A 28-year-old Fairfax County man was found dead Saturday in a remote wilderness river in an Alaskan national park where he was on an extensive solo hiking and rafting trip, authorities said yesterday.

Peter Kysar, whose father described him as an avid hiker since age 12, was found floating in the White River, a glacial river in Wrangell-Saint Elias National Park and Preserve, just east of Anchorage, said John Quinley, a spokesman for the National Park Service in Alaska.

Although the cause of death has not been determined, Quinley and family members said they suspect Kysar's raft capsized in the frigid waters of the White River, where he would have suffered from hypothermia and then drowned.

Authorities had been searching the rugged terrain for Kysar since Monday, when family members from Oregon alerted them that Kysar, an aerospace engineer at the Institute for Defense Analysis, was overdue on a two-week journey in a park known for having the highest concentration of 14,000-foot mountain peaks on the continent.

"He does have extensive backpacking experience," said his father, John, by telephone from Alaska, where he had flown to join the search. "The only thing that was new to him on this trip would have been rafting in the extremely cold waters around here."

John Kysar said his son had been planning the 130-mile journey for months. "He was going to raft down the White River and cross the border into Canada," his father said. He had alerted his family to expect him on June 25 and was reported missing to Alaskan authorities three days later, Quinley said.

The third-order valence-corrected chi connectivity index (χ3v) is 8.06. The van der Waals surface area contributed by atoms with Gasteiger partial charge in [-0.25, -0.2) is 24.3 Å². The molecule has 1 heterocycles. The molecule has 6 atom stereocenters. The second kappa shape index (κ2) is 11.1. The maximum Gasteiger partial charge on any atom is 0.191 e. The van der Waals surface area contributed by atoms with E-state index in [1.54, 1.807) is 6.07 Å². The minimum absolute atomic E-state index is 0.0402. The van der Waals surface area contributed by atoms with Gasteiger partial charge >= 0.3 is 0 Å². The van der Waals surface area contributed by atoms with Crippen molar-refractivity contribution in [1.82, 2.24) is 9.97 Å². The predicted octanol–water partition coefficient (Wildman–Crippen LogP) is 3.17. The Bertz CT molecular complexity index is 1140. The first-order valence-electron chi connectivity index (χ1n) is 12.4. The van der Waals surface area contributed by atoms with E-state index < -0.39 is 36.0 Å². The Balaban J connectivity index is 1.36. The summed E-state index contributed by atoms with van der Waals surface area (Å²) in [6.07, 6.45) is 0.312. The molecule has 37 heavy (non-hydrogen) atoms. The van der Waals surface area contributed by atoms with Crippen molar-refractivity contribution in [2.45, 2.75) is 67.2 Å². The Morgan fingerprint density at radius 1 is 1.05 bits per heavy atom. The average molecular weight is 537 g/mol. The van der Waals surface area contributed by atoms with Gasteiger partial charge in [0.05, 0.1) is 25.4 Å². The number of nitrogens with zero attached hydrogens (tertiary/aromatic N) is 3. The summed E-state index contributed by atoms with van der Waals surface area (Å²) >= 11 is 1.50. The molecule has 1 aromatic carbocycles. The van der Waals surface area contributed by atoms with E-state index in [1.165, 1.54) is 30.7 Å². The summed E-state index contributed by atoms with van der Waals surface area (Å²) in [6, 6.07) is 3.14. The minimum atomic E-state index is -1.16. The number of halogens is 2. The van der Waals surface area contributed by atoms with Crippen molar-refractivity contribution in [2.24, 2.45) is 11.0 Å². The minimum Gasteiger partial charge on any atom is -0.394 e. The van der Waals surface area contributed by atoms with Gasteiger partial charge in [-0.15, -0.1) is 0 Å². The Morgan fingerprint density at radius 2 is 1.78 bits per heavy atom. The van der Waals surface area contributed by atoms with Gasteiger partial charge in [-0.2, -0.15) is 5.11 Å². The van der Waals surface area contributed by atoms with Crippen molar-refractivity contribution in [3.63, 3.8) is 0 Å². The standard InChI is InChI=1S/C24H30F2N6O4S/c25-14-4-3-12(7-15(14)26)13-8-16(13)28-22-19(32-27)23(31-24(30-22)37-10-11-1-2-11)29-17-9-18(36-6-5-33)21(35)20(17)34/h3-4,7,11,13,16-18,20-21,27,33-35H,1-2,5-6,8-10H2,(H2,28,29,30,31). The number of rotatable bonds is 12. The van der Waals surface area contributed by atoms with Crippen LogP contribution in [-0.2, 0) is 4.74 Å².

Peter Kysar, who had lived in the Lincolnia section of Fairfax for about five years, is the second Northern Virginia resident to die in the wilds of Alaska in the last year. In September, 24-year-old Christopher J. McCandless, of Fairfax County, was found starved inside an abandoned bus where he had sought shelter while hiking solo outside Denali National Park.

Quinley said last week's search involved 20 people on the ground, three helicopters and three fixed-wing aircraft. Searchers combed an 80-square-mile swath of country around the headwaters of the White River where Kysar had been seen by another solo hiker on June 24.

Quinley said the region gets "quite a few" solo hikers. "We tell people it would be safer with another person around," he said.

"The last sighting was not too many miles from where his body was ultimately found," Quinley said. Authorities found Kysar's raft Wednesday evening and found his body about noon Saturday. He had not been wearing a life vest, Quinley said.

The area where Kysar was found is an unusual place for rafters, Quinley said, because it requires them to carry the heavy rubber craft at least 25 miles across rugged terrain. "The trail he walked up is referred to as the 'goat trail,' " said Quinley, who estimated that the raft and other equipment Kysar was carrying weighed more than 80 pounds.

"He probably put the raft in a little early. This area that he was starting in has fairly rough water for a small raft," Quinley said, adding that the waters smooth out farther down the river.

A neighbor of Kysar's said yesterday that Kysar had lived in two homes on Yellowstone Drive and knew several of the residents.

"He was very quiet and very busy," Elizabeth Glowicz said. "He was a nice gentleman."